Hey Toronto, you are a world-class city – and don’t let anyone tell you otherwise.
Metropolis Magazine, an architecture publication, has ranked Toronto as the most livable city in the world, ahead of Tokyo and Helsinki.
“Toronto is in the midst of a transformation that will make one of the most livable cities on earth even more attractive,” the author writes.
The magazine praises Toronto’s efforts to modernize high-rise, residential towers and for Waterfront Toronto, the initiative to revitalize the city’s harbour area.
According to the magazine, the city has spacious public spaces like Nathan Phillips Square, which is home to many festivals and demonstrations. During the Pan Am and Parapan Am Games, residents and tourists have gathered at the colourful 3D Toronto sign to take selfies, socialize and, of course, to celebrate the Games.
Although the Union Pearson Express – which connects Union Station to Toronto Pearson International Airport – opened just this year, the magazine said transit still remains a “huge issue.”
“Toronto has not kept up with demand, but that’s changing in a flurry of projects that will extend the subway to suburban municipalities north of the city.”
Yet the city has been plagued with delays with such projects, including the Leslie streetcar tracks, which was expected to be completed last fall. And the new TTC streetcars to be built by Bombardier are still not yet ready.
The magazine also lauds Kensington Market as one of city’s most “successful mixed-use neighborhoods” for its lively arts and food scene and mixed traffic. Pedestrian Sundays is also one of the highlights of the eclectic neighbourhood.
On Twitter, one person said Queen Street East and Woodbine Avenue is the most livable neighbourhood in Toronto, while others said Bloor West Village, Yorkville, The Junction, and Mimico.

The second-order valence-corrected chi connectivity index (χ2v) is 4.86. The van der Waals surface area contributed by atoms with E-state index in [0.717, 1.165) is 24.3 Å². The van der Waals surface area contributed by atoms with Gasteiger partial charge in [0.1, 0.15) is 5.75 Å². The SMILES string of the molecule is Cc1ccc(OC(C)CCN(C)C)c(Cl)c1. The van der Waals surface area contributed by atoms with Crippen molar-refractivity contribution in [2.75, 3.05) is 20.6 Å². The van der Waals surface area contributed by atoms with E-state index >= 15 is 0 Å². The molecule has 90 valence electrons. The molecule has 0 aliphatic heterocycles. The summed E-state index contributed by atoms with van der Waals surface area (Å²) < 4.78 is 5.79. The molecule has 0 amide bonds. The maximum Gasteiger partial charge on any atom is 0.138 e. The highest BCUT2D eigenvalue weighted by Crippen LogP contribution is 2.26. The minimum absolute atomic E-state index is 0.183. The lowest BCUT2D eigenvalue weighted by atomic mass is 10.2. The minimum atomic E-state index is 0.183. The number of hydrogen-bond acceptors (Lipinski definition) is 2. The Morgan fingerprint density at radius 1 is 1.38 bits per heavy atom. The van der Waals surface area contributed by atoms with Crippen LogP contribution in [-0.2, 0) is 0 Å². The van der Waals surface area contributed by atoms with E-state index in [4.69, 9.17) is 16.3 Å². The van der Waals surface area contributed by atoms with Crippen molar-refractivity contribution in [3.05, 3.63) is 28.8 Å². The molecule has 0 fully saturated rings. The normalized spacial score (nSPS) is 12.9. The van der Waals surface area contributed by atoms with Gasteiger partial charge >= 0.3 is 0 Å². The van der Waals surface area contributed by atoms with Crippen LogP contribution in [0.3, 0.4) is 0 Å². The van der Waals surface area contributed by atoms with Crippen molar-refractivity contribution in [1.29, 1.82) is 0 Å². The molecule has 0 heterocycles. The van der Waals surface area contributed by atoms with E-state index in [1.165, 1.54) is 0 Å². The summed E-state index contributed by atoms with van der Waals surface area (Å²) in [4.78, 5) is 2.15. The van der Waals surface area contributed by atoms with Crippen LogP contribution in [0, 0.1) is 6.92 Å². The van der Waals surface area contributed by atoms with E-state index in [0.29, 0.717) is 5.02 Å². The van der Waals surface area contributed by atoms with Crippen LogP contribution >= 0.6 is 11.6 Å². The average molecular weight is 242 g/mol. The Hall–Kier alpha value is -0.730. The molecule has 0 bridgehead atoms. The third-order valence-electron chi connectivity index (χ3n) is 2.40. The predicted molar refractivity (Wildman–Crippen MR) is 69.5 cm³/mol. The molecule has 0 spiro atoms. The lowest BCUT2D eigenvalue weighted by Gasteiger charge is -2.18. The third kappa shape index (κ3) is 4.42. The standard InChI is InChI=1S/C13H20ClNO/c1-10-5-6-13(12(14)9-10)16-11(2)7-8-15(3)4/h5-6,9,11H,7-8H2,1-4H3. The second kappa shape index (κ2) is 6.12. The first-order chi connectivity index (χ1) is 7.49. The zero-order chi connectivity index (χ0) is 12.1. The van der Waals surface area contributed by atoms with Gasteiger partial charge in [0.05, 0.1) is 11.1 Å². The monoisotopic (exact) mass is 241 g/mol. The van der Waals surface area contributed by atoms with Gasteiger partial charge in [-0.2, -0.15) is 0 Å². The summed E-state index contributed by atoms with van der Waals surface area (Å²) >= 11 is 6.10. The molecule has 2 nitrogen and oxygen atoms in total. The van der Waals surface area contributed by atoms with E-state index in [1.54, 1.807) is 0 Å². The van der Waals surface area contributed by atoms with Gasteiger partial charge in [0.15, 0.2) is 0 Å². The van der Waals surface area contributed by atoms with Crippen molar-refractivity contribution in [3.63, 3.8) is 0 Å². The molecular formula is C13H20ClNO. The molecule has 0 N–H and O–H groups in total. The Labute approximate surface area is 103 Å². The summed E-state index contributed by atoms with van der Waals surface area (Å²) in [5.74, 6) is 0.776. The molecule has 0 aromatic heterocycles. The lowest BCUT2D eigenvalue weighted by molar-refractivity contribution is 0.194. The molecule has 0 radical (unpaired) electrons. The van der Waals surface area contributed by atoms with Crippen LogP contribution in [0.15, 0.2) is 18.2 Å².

@CityNews I would have to say Queen & Woodbine. Children are actually playing in the streets and parks. Very rare to see that these days.
— Rohit Singh (@ReachRohit416) August 12, 2015
— Lorraine Bell (@rainie1410) August 12, 2015
@CityNews Bloor West Village–quiet residential area, vibrant stretch along Bloor, close access to green space, well situated along TTC
— Justin Hackett (@justinmhackett) August 12, 2015
@680NEWS The Junction. Everything is within a walking distance. Banks, Supermarkets, Parks, Cinema, Bikepaths, Buses, Subway,all within 3min
— Maurice Oduor (@MauriceJOduor) August 12, 2015
— Chris Logan (@ChrisLoganHomes) August 12, 2015
Earlier this year, the city placed eighth overall on the Economist Intelligence Unit’s “Safe Cities Index,” behind a host of cities including Tokyo, Stockholm, Amsterdam, and Sydney, but ahead of New York.
The index looked at several factors, including digital security, health security, infrastructure safety, and personal safety.
But, Toronto finished 15th in the 2015 Mercer Quality of Living survey, which measured the political, social and health environments, medical and health, schools and education, consumer goods, and housing.